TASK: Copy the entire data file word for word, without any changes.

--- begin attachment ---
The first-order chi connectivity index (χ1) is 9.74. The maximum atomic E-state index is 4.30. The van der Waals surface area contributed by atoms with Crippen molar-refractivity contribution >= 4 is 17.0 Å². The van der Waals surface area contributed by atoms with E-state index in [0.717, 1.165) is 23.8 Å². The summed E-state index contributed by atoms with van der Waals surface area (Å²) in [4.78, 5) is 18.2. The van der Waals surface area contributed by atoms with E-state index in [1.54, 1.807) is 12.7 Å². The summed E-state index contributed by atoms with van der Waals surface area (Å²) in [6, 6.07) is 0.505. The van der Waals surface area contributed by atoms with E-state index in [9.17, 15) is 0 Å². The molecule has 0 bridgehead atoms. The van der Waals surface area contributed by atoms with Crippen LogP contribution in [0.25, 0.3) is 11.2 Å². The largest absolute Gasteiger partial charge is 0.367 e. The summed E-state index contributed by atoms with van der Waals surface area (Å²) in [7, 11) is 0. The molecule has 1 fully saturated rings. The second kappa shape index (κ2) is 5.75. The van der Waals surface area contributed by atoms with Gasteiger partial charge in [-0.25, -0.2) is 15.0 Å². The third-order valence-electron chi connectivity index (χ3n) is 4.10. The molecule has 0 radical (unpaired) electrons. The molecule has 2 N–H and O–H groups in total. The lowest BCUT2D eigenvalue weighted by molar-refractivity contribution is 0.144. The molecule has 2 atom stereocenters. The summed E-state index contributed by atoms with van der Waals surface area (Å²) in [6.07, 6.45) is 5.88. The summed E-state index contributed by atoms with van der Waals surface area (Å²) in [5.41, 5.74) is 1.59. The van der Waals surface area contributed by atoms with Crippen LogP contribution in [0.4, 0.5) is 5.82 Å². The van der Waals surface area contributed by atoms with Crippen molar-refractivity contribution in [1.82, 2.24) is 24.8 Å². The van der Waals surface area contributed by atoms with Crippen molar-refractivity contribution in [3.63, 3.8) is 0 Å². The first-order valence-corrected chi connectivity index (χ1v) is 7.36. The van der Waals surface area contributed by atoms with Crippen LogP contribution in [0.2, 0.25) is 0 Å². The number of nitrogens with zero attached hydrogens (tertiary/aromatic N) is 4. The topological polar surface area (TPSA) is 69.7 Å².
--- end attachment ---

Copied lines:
The first-order chi connectivity index (χ1) is 9.74. The maximum atomic E-state index is 4.30. The van der Waals surface area contributed by atoms with Crippen molar-refractivity contribution >= 4 is 17.0 Å². The van der Waals surface area contributed by atoms with E-state index in [0.717, 1.165) is 23.8 Å². The summed E-state index contributed by atoms with van der Waals surface area (Å²) in [4.78, 5) is 18.2. The van der Waals surface area contributed by atoms with E-state index in [1.54, 1.807) is 12.7 Å². The summed E-state index contributed by atoms with van der Waals surface area (Å²) in [6, 6.07) is 0.505. The van der Waals surface area contributed by atoms with E-state index in [9.17, 15) is 0 Å². The molecule has 0 bridgehead atoms. The van der Waals surface area contributed by atoms with Crippen LogP contribution in [0.25, 0.3) is 11.2 Å². The largest absolute Gasteiger partial charge is 0.367 e. The summed E-state index contributed by atoms with van der Waals surface area (Å²) in [7, 11) is 0. The molecule has 1 fully saturated rings. The second kappa shape index (κ2) is 5.75. The van der Waals surface area contributed by atoms with Gasteiger partial charge in [-0.25, -0.2) is 15.0 Å². The third-order valence-electron chi connectivity index (χ3n) is 4.10. The molecule has 0 radical (unpaired) electrons. The molecule has 2 N–H and O–H groups in total. The lowest BCUT2D eigenvalue weighted by molar-refractivity contribution is 0.144. The molecule has 2 atom stereocenters. The summed E-state index contributed by atoms with van der Waals surface area (Å²) in [6.07, 6.45) is 5.88. The summed E-state index contributed by atoms with van der Waals surface area (Å²) in [5.41, 5.74) is 1.59. The van der Waals surface area contributed by atoms with Crippen LogP contribution in [0.4, 0.5) is 5.82 Å². The van der Waals surface area contributed by atoms with Crippen molar-refractivity contribution in [1.82, 2.24) is 24.8 Å². The van der Waals surface area contributed by atoms with Crippen molar-refractivity contribution in [3.63, 3.8) is 0 Å². The first-order valence-corrected chi connectivity index (χ1v) is 7.36. The van der Waals surface area contributed by atoms with Crippen LogP contribution in [0.2, 0.25) is 0 Å². The number of nitrogens with zero attached hydrogens (tertiary/aromatic N) is 4. The topological polar surface area (TPSA) is 69.7 Å².